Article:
Bird Academy – Sound Lessons
Bird songs inspire students to listen and wonder! Here, we provide a companion for educators wishing to use the Bird Academy’s All About Bird Song module. The numbers below refer to interactive features on that site. We encourage you to also use our free downloadable lesson, Bird Communication, designed for 3-8th grade. We hope these resources will provide educators with ideas to inspire learning through birds.
As you watch the videos of these birds singing, see if you can come up with some answers to these questions. If more questions arise while observing the birds sing, add them to your “I Wonder” board to research later.
An important part of listening to bird song is having keen observational skills and being attentive. One way to warm up students’ observational skills is through Bird Bingo! Want to dig deeper with sounds? Test your audial observation skills by creating sound maps (directions for the sound maps activity and other activities are in our Bird Communication downloadable lesson.
Some birders like to memorize the songs of the birds as a way of identifying the birds around them. One way to help learn songs is by creating a mnemonic for the sound you are hearing. Bird and Moon has some great illustrations with mnemonics that will help you get comfortable with some common songsters in your area on the east coast or on the west coast. Or, check out Fernbank Science Center’s comprehensive list of bird mnemonics.
Many scientists are better able to analyze sound when they can visualize it and slow it down or zoom-in on the pitches. Spectrograms make this possible by translating audio into a visually readable form; a bit like reading sheet music. By watching the Bird Song Hero Training video, you and your students will learn how to read a spectrogram. By taking on the Bird Song Hero Challenge, you will be able to test and refine your spectrogram-reading skills.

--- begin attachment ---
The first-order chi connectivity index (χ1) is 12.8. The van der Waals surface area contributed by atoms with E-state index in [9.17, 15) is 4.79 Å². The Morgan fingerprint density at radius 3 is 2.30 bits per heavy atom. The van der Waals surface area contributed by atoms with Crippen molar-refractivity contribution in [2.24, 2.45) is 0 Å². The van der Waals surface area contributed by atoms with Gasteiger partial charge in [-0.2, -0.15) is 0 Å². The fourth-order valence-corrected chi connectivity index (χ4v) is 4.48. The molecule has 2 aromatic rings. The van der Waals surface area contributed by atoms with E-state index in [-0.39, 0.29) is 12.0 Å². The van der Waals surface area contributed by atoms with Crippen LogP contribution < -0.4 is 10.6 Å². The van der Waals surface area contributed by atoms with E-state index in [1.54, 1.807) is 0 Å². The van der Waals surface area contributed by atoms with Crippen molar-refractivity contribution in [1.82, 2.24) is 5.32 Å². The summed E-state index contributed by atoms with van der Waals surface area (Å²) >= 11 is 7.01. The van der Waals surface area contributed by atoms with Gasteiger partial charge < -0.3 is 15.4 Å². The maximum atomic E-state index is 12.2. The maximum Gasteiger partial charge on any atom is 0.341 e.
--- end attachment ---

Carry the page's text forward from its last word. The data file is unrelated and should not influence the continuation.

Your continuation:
Keep practicing after Bird Song Hero! With the Macaulay Library you can explore thousands of bird songs and the sounds of other animals such as coyotes, elephants, whales, and crickets! A program engrained in the Macaulay Library interface, RavenViewer, will allow you to see the spectrograms of these sounds. In some cases, you’ll be able to watch the video recording of a bird, like a Yellow Warbler, singing with the spectrogram running at the same time. Please note: You might be prompted to complete a quick software installation, but once it’s done, you’re all set.
Nature is full of sounds, and scientists are consistently listening in to make sense of them all! Watch the The Language of Birds video to meet some birds, listen to their vocalizations, and learn about the anatomy that makes bird song possible. Use The Language of Birds video to provide your students with background information on bird song. Then, visit the How Birds Sing module to try out the virtual Syrinx (the remarkable voice box of a bird). Here, play the bird song at normal speed and then at 1/4th speed. What do you notice? Click “next” to browse through the three other birds. Play each at full speed and then 1/4th speed. At each speed ask students to describe what they hear. Does anyone think they can replicate the sound on their own?
We all know that it can take some time to get things right. That’s why we practice a skill over and over again. Whether it be taking a penalty kick for your soccer team or mastering that solo for the school’s orchestra concert, practice makes perfect. Songbirds need practice too! As you browse through the birds in this section, click the recording for the “perfect” song. Then play the practice song. Next you’ll explore how well professional musicians can imitate bird song and your class will try and imitate some songs themselves!
Play the video. After listening to Maria and Theo, do you think you have what it takes to imitate a bird call on your own? To start out, return to the previous module, Practice, Perfect, and have the class listen once and then try to imitate the perfect song. (either take a volunteer or have everyone try all together at once). How does the sound compare?
To go further, download Raven Lite. Raven Lite will allow you to record any sound and then see the spectrogram reading of that sound. When you play the perfect song, record their attempt to imitate the song. Do this for each bird. Then, go back and review each bird, listening to the sound and looking at the spectrogram for the perfect song, the class’s imitation, and the practice song. How did the human attempt compare, both by sound and by appearance? How do the students relate to birds learning song?
Finish the lesson by having students work in pairs on a computer. Using Raven Lite, have them create imitations of each in a set of three local birds’ songs. At the conclusion, have each team share what they feel is their best birdsong imitation and the process they used to create it.